Secret Hitler is a board game produced by Max Temkin, who was behind Cards Against Humanity. It published last year after a successful 2015 Kickstarter that raised $1.4 million. While the name itself is chortle-inducing and the fun is in figuring out which one of your friends is the closet fascist, it makes a very real point about how such leaders come to power. This week, its creators sent a copy to each of the 100 members of the United States Senate.
The makers of Secret Hitler — Mike Boxleiter, Tommy Maranges and Temkin — explain that Hitler himself "required the cooperation of well meaning men who hoped to appease and control the Nazis." Regardless of his political aims, that fairly describes how Donald Trump backed into the Republican nomination against a weak establishment afraid of challenging him and alienating his riled-up base of voters, whom they also needed for their own political aims.
From there he scored an upset in the general election that defied what pollsters had been reporting, and in a lot of cases a "this isn't really going to happen," mentality in the nation's punditry.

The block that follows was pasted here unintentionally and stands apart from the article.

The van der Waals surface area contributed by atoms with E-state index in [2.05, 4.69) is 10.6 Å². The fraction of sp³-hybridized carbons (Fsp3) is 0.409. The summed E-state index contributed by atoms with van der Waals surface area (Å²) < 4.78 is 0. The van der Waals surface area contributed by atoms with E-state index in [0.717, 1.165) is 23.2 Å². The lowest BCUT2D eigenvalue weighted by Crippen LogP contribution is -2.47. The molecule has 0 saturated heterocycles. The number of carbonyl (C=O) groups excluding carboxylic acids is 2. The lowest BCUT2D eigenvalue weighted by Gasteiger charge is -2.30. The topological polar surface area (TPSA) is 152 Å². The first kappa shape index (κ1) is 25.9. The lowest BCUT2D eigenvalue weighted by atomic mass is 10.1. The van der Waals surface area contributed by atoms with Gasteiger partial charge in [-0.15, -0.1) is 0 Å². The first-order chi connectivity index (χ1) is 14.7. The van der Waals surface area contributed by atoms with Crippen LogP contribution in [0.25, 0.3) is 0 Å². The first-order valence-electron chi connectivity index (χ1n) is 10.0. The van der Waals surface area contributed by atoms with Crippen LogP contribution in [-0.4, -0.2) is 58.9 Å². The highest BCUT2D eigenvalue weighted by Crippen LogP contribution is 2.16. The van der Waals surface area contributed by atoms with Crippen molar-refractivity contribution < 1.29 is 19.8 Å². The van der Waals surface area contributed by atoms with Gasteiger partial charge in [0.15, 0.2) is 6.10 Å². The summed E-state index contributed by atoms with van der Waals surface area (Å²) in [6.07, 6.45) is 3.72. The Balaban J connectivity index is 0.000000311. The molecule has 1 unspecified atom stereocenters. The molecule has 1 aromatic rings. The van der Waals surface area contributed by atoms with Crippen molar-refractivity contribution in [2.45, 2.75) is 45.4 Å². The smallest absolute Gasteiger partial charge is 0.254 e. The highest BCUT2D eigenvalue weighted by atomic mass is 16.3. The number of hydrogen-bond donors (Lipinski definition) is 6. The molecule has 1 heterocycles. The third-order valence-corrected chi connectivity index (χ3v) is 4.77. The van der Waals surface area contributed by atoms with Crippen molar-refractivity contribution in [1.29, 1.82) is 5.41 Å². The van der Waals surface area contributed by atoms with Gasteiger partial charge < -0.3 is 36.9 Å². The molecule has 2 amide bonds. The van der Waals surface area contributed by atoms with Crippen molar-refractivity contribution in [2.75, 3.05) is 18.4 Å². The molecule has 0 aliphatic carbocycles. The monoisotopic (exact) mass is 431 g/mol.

That more than any policy, really, is what connects Trump to Hitler and why the game's makers want senators to, if not play their game, at least think good and hard about why they would cooperate with Trump or his policies. The Republican majority in Congress for sure prefers a GOP chief executive who won't veto their legislation. But they have struggled to get any kind of an agenda going, even on red-meat promises they threw their voters throughout the election. The White House doesn't appear to be setting any kind of real legislative agenda either.
Anyway, food for thought. If you want to know more about Secret Hitler, see this overview and video from the end of November.